Porterdale Mill on the Yellow River
NAMED for: Oliver S. Porter, Mill Owner



Workers unearth Porterdale School foundation


The remains of the old Porterdale school were uncovered by workers recently as they were attempting to build a basketball court at B.C. Crowell Park. –Photo by Colin Owens

PORTERDALE — Construction crews working at B.C. Crowell Park unearthed a little piece of Newton County history this week when the brick foundation of Porterdale’s old school house was found after being buried for decades.
“We received a $5,000 grant from the state to be used for the construction of a new basketball court at the park,” B.C. Crowell said. “When they got out there and started digging, they came across parts of the old building.”

Crowell, who began his storied career in the late 1940s as the school’s physical education teacher, could not hide his excitement in an interview Tuesday when talking about the discovery. “The brickwork that they found is unlike anything I have seen done in decades. ... The pattern on the brick and the way it was set, you just don’t see that kind of work anymore.”

Constructed by Macon-based Bibb Manufacturing, which purchased the mill and all of the town’s buildings in 1898,the school was actually one of two all brick school houses that was constructed by the company for its employees’ children in 1900.

The second building, which sat where the town’s current post office and city hall stand, was constructed in 1917 and named the John Porter Building after the son of town founder Oliver Porter. The leftover bricks were used for the construction of an indoor pool facility and also housed an expansive auditorium that was funded by the Covington’s women’s club, which still operates in Covington today on College Avenue.

Rarely seen today in modern business, Bibb essentially designed the entire town from the ground up and was integral in the construction of the community’s homes, schools and commercial buildings. Serving as the town’s only educational facility for close to 60 years, the buildings were unceremoniously demolished in the late 1960s by the city because of age and needed cost cutting measures.

According to Porterdale historian and city councilwoman Rebecca Rosebury, the destruction of the buildings was one of the worst mistakes the town ever made. “When they tore down the old school buildings, that was a great tragedy. ... We certainly could use those buildings here today to act as a community center,” she said.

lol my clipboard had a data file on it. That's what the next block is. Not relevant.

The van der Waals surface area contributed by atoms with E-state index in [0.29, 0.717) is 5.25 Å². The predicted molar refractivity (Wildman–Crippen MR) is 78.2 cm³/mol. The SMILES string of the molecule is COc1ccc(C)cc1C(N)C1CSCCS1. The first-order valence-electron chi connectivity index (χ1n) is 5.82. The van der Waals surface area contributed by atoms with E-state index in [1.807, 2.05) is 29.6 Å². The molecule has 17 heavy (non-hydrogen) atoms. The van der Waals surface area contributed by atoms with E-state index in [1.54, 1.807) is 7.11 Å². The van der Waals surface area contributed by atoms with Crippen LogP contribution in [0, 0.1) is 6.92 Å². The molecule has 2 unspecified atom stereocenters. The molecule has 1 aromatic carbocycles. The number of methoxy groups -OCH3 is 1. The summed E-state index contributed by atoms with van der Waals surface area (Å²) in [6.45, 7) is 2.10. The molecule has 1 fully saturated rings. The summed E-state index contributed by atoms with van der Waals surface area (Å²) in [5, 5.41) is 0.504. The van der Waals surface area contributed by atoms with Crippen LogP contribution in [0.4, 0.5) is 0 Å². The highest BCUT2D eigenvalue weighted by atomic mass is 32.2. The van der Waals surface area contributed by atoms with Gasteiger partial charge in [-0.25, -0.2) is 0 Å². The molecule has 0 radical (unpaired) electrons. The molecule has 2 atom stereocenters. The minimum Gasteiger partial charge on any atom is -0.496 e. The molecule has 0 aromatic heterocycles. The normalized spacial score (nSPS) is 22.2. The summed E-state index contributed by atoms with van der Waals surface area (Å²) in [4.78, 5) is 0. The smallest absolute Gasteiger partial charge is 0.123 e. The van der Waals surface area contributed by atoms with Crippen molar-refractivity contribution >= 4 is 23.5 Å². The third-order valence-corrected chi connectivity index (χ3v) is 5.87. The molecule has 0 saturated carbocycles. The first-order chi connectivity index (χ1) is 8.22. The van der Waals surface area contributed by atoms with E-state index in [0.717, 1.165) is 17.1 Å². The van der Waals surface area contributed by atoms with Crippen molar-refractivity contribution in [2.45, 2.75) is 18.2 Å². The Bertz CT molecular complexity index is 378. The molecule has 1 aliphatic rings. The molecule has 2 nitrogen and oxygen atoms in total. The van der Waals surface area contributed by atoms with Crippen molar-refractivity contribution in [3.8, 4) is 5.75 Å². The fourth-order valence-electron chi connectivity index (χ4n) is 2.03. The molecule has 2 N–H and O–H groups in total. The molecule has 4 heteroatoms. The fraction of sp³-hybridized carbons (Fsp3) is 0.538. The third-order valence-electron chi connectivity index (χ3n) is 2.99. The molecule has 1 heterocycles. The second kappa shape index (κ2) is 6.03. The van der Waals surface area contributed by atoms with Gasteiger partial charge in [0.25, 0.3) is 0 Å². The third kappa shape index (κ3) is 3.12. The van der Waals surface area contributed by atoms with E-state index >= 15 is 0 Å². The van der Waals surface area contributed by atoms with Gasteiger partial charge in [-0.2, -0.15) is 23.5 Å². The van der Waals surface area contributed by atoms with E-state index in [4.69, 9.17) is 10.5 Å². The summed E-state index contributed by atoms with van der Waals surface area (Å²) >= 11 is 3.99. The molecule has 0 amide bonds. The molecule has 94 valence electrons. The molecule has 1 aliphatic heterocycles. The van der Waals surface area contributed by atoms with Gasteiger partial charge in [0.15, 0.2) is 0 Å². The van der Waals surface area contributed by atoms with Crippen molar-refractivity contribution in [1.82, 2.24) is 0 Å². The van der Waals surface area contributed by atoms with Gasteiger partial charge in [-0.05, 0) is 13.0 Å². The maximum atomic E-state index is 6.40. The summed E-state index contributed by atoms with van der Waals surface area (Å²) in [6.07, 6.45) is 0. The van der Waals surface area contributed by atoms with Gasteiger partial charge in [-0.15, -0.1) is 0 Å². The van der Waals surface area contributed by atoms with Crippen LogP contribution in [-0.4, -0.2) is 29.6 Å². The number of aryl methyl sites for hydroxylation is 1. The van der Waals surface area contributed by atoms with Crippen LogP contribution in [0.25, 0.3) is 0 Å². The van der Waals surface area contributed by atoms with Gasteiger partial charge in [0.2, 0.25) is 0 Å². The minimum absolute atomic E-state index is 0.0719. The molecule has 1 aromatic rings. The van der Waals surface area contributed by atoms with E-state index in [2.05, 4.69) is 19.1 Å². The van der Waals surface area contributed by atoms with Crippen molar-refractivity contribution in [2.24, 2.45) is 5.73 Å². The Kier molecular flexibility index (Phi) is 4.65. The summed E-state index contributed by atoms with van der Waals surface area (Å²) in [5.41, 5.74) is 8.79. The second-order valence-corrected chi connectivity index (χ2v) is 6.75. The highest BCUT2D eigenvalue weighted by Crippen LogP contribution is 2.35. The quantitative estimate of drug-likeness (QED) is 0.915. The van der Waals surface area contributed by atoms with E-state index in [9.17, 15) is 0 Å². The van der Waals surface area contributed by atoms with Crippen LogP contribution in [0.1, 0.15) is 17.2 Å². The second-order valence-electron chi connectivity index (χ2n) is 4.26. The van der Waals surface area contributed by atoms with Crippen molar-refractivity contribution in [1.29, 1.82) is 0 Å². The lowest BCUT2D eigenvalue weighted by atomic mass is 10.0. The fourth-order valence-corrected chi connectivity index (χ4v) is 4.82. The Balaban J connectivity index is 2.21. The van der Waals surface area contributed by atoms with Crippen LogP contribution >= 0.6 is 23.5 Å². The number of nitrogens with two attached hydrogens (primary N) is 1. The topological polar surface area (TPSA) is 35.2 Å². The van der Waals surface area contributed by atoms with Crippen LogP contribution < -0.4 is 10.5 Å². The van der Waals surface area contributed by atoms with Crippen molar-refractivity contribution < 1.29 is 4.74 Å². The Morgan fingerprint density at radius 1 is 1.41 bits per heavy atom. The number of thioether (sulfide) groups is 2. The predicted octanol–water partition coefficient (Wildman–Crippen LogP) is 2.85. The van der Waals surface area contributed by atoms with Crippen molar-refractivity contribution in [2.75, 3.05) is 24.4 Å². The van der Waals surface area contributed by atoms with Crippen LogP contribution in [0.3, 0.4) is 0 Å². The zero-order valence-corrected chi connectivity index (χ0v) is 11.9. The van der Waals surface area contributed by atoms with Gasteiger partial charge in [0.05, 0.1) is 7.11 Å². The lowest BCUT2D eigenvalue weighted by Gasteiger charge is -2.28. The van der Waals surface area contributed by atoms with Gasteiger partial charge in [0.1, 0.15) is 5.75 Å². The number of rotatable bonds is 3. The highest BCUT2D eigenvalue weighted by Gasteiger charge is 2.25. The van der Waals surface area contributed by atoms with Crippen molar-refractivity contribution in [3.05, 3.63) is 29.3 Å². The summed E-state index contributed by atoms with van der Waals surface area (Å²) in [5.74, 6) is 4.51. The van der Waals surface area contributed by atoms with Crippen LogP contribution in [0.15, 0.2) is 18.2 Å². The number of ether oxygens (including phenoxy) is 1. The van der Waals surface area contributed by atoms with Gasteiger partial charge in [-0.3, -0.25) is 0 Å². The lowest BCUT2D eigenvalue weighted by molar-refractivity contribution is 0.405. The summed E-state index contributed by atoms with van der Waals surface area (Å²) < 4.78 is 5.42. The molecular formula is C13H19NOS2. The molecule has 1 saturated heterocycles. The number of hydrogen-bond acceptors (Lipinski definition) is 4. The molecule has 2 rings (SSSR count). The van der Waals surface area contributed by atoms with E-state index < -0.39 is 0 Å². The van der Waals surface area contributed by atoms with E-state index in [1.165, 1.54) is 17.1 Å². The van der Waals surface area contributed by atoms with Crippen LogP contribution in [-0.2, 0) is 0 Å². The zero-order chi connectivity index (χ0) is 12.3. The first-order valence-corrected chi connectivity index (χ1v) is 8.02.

Newton County Commissioner and lifelong Ronnie Dimsdale attended the school for a majority of his school career, and was surprised to hear that the remnants of the old building still existed. “I had no idea that parts of the building would still be there. ... I really hated to see those buildings go. I can remember it was a type of building where they would let the windows up to let the air blow through. ... I spent a lot of time trying to learn something in those buildings,” Dimsdale joked.

 Stirring up some memories, he said that in those days Porterdale was a great place to be a kid.

“Porterdale was a nice place to live and visit. ... The town was pedestrian friendly and there were sidewalks everywhere so that you could get around. The police were also tight on speeders, which made it safe for the kids. ... I can remember some of my family coming down from North Georgia and getting a ticket for going 31 m.p.h  in a 30 m.p.h zone,” Dimsdale said.

While the discovery of the old foundation is a surprise find, he said that the town should not worry about preserving the site because the buildings are long gone. “ I do not think that it needs to be saved, but hearing about them finding those bricks sure did bring back a lot of good memories for me,” Dimsdale said.